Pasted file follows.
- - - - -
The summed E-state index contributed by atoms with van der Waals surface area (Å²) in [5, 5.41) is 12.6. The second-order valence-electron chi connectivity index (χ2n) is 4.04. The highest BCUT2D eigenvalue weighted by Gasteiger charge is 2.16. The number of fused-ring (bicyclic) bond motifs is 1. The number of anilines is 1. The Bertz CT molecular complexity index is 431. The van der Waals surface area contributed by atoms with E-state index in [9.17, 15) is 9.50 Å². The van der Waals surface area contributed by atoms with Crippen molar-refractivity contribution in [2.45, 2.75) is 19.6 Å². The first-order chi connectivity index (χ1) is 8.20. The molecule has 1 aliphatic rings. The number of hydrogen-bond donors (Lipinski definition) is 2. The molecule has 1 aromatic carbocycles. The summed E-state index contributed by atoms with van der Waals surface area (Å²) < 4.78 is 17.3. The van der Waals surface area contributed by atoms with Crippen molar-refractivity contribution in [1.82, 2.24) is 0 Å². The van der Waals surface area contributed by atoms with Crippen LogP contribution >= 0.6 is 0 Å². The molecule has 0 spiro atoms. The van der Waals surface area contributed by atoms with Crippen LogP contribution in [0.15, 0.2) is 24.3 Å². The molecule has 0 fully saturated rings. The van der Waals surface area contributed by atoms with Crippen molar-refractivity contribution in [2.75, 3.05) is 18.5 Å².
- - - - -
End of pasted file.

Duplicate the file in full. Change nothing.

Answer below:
The summed E-state index contributed by atoms with van der Waals surface area (Å²) in [5, 5.41) is 12.6. The second-order valence-electron chi connectivity index (χ2n) is 4.04. The highest BCUT2D eigenvalue weighted by Gasteiger charge is 2.16. The number of fused-ring (bicyclic) bond motifs is 1. The number of anilines is 1. The Bertz CT molecular complexity index is 431. The van der Waals surface area contributed by atoms with E-state index in [9.17, 15) is 9.50 Å². The van der Waals surface area contributed by atoms with Crippen molar-refractivity contribution in [2.45, 2.75) is 19.6 Å². The first-order chi connectivity index (χ1) is 8.20. The molecule has 1 aliphatic rings. The number of hydrogen-bond donors (Lipinski definition) is 2. The molecule has 1 aromatic carbocycles. The summed E-state index contributed by atoms with van der Waals surface area (Å²) < 4.78 is 17.3. The van der Waals surface area contributed by atoms with Crippen molar-refractivity contribution in [1.82, 2.24) is 0 Å². The van der Waals surface area contributed by atoms with Crippen LogP contribution >= 0.6 is 0 Å². The molecule has 0 spiro atoms. The van der Waals surface area contributed by atoms with Crippen LogP contribution in [0.15, 0.2) is 24.3 Å². The molecule has 0 fully saturated rings. The van der Waals surface area contributed by atoms with Crippen molar-refractivity contribution in [2.75, 3.05) is 18.5 Å².